Dutch Runner leaves Port Hawkesbury berth

    The Dutch Runner has been tied at the Port Hawkesbury Wharf since October 2015.

    PORT HAWKESBURY: A ship that has been docked on Port Hawkesbury’s waterfront for nearly three years has finally left port.

    The MV Dutch Runner departed the Strait of Canso Superport Corporation Pier in Port Hawkesbury on August 18.

    The ship originally docked in October of 2015 en route to Souris, PEI, but never undocked. Since then, the company in ownership of the Dutch Runner has been preparing the ship for its transfer from Canadian to Panamanian ownership.

    Port Hawkesbury Mayor Brenda Chisholm-Beaton said the Dutch Runner required a series of repairs to make it seaworthy again.

    “They thought they would reach that milestone and have an end date, but things would always come up,” she said. “So it kind of turned into a drawn-out process, but it actually departed this time.”

    Attempts were made to return home four of the five sailors who spent three months working on, and living in, the Dutch Runner.

    One main issue with the prolonged stay was regarding the crew members who were assigned to maintain and supervise the Dutch Runner. There had been difficulties assembling the nine-member crew required to be on hand during a craft inspection conducted by officials from Panama, the Dutch Runner’s eventual destination.

    Five South American crew members abruptly left the ship in November 2016, filing complaints with Transport Canada of unfit living and working conditions and not receiving payment from the owners.

    Whether it was intentional or not, Alco International Trading Corp., the ownership group behind the Dutch Runner, continuously gave the false impression the cargo ship’s departure was imminent.

    Strait of Canso Superport Corp. (SCSC) CEO Tim Gilfoy said the Dutch Runner was a client of theirs who was looking for a berthing place for their vessel, which they provided.

    “It’s fair to say they stayed a little longer than they had hoped, but from our perspective, they were a good paying client to have tied up to our facility.”

    Some people made an issue of the prolonged stay, but the SCSC owns and operates the Port Hawkesbury Pier and part of that process is having paying clients tied up to the facility for the economic benefits, Gilfoy said.

    “For us, it wasn’t a proposition because it’s a part of our business,” he said. “They’re a good paying customer and that’s part of our business – to provide berthing space to our clients.”

    Chisholm-Beaton said the ship’s constant presence at the wharf was quite noticeable, as it became the backdrop to a lot of events hosted in the area, such as the Granville Green concert series.

    “There were a lot of comments on social media claiming the Dutch Runner to be an eye-sore, but Port Hawkesbury and Mulgrave wharfs are working environments as well as attractions to tourists. We accommodate a variety of vessels and the Dutch Runner was one of them” she said. “I don’t think it was ever intentional. The owners of the vessel had hoped it’d be seaworthy and able to transport to their new location, sometimes matters are out of one’s control.”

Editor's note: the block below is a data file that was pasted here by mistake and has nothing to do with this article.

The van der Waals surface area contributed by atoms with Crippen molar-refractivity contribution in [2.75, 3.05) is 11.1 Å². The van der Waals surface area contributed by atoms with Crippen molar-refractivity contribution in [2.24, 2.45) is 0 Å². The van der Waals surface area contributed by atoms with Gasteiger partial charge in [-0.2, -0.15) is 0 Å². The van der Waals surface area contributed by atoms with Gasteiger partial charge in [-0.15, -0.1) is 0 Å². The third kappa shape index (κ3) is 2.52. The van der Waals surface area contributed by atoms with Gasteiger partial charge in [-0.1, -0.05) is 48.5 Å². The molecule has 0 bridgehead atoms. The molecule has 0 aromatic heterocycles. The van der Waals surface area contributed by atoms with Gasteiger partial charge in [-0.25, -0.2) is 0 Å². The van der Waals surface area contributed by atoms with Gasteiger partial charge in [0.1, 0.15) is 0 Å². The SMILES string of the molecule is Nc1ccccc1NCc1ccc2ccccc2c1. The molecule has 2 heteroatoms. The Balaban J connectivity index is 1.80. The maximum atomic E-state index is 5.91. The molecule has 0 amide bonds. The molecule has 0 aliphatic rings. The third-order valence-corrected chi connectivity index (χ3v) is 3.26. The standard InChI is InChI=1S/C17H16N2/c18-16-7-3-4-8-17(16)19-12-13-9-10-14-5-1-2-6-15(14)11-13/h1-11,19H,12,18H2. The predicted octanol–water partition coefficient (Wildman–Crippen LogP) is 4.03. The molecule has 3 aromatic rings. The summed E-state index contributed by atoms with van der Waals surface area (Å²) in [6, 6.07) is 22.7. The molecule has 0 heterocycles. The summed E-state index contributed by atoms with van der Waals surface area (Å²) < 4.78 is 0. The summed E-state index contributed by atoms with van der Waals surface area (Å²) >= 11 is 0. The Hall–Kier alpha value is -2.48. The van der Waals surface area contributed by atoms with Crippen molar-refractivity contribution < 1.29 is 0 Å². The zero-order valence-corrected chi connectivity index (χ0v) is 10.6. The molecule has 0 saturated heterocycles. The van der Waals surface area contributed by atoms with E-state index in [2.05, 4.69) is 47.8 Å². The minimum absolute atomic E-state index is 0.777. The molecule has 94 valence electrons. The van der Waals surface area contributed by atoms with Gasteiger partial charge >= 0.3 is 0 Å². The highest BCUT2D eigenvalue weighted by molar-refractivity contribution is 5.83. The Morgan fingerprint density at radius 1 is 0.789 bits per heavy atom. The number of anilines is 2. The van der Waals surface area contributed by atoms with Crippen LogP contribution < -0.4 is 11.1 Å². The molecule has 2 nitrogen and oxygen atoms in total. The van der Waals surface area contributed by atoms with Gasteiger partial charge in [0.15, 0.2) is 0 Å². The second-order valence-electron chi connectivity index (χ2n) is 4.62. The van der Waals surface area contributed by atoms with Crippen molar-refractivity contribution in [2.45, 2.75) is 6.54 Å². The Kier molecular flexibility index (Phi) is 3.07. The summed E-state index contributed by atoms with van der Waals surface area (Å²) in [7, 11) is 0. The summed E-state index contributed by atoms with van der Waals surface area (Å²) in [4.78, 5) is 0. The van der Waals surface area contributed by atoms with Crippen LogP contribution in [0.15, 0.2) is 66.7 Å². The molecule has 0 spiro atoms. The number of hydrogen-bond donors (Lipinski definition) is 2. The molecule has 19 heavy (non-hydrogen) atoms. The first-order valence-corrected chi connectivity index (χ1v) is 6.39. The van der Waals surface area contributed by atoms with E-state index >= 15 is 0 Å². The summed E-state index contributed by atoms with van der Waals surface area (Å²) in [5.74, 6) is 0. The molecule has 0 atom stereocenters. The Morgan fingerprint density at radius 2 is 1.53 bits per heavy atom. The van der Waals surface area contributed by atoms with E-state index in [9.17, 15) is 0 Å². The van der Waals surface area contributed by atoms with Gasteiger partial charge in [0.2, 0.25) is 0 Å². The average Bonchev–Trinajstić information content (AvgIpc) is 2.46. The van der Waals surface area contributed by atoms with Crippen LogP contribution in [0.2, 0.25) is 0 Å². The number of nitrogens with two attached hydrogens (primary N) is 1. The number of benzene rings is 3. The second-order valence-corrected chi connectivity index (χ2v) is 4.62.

There certainly is a group of people within the Strait area glad to see the Dutch Runner gone, Chisholm-Beaton said.

    “The cohort of people that got used to see it around, become a bit endearing to them. At the end of the day we were told it had a departure time, and surely in the past it was never met,” she said. “It’s frustrating when you’re given some information it’s leaving, but you also have to understand you’re working with an older vessel and it’s a working waterfront.”

    The SCSC doesn’t typically ask good paying clients to leave without a good reason, and based from a business standpoint, the Dutch Runner was in good standing as all docking fees were up to date.

    Photo by Grant McDaniel
    Three tall ships visited the Port Hawkesbury Waterfront last July, sharing the docks with the wharf’s most well-known resident, The Dutch Runner.

    In respect to the condition of the vessel, that was a Transport Canada issue Gilfoy said and the SCSC maintained contact with them to ensure there wasn’t a problem with the ship’s condition.

    “We’re pleased that everything worked out for them, so they were able to leave on their own steam,” Gilfoy said. “But having said that, we’re now faced with finding another vessel to put there as a good paying client.”

    Recently, Port Hawkesbury Town Council as well as different community groups have come together to establish a waterfront development committee, and will begin hosting a series of meetings this fall.

    “There is an expectation we have a beautiful waterfront and we want to develop and grow it to a location locals can enjoy and also an opportunity to attract tourists to Port Hawkesbury and the Strait area,” Chisholm-Beaton said.

    “Possibly the Dutch Runner wasn’t the perfect fit for our vision for our waterfront.”